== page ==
The Identity of John the Evangelist: Revision and Reinterpretation in Early Christian Sources

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Lexington Books/Fortress Academic, 2020 - Bible - 204 pages
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This book examines the various Johannine narratives found in writings in the period from Papias (early second century) to Eusebius (early fourth century). Dean Furlong argues that the first major revision of the Johannine narrative was the identification of John the Evangelist with John the Apostle, the son of Zebedee, at the beginning of the third century. This in turn initiated a process of reinterpretation, as the previously-separate narratives of the two figures were variously spun into new configurations during the third and fourth centuries. This process culminated with Eusebius's synthesis of the Johannine traditions, which came to form the basis of what is considered the "traditional" Johannine story. Furlong concludes that in the earliest narrative, found in Papias, John the Evangelist was identified, not with the Apostle, but with another disciple of Jesus known as John the Elder.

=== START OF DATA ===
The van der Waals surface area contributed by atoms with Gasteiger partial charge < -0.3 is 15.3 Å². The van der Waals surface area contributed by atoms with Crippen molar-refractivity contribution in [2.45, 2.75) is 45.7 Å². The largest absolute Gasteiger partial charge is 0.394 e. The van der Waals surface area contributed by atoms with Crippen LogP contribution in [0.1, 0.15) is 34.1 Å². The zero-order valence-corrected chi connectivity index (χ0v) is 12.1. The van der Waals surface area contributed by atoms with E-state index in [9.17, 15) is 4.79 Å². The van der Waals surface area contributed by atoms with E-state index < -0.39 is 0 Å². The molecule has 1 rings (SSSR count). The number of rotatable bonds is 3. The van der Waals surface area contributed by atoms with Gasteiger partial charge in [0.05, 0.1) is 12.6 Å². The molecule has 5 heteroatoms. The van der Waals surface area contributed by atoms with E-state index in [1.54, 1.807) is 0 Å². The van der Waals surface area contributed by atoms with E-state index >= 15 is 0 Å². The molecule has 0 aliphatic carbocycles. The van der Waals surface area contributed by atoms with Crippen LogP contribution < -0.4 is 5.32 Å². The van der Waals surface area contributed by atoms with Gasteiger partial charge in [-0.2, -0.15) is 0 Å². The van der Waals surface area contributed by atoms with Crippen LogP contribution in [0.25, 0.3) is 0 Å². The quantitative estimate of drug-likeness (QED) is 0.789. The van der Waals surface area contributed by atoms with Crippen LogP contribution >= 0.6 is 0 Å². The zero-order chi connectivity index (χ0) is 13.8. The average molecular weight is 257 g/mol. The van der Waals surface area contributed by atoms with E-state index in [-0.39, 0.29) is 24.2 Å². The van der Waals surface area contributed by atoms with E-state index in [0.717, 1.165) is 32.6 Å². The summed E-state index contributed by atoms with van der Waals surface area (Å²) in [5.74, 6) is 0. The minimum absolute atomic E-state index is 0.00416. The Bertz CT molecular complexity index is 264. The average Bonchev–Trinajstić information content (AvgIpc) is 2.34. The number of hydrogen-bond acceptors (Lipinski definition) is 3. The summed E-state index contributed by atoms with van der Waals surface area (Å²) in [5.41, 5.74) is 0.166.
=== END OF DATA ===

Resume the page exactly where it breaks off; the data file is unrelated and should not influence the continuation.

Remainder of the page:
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About the author (2020)

Dean Furlong is a research fellow with the Centre for Contextual Biblical Interpretation (CCBI).

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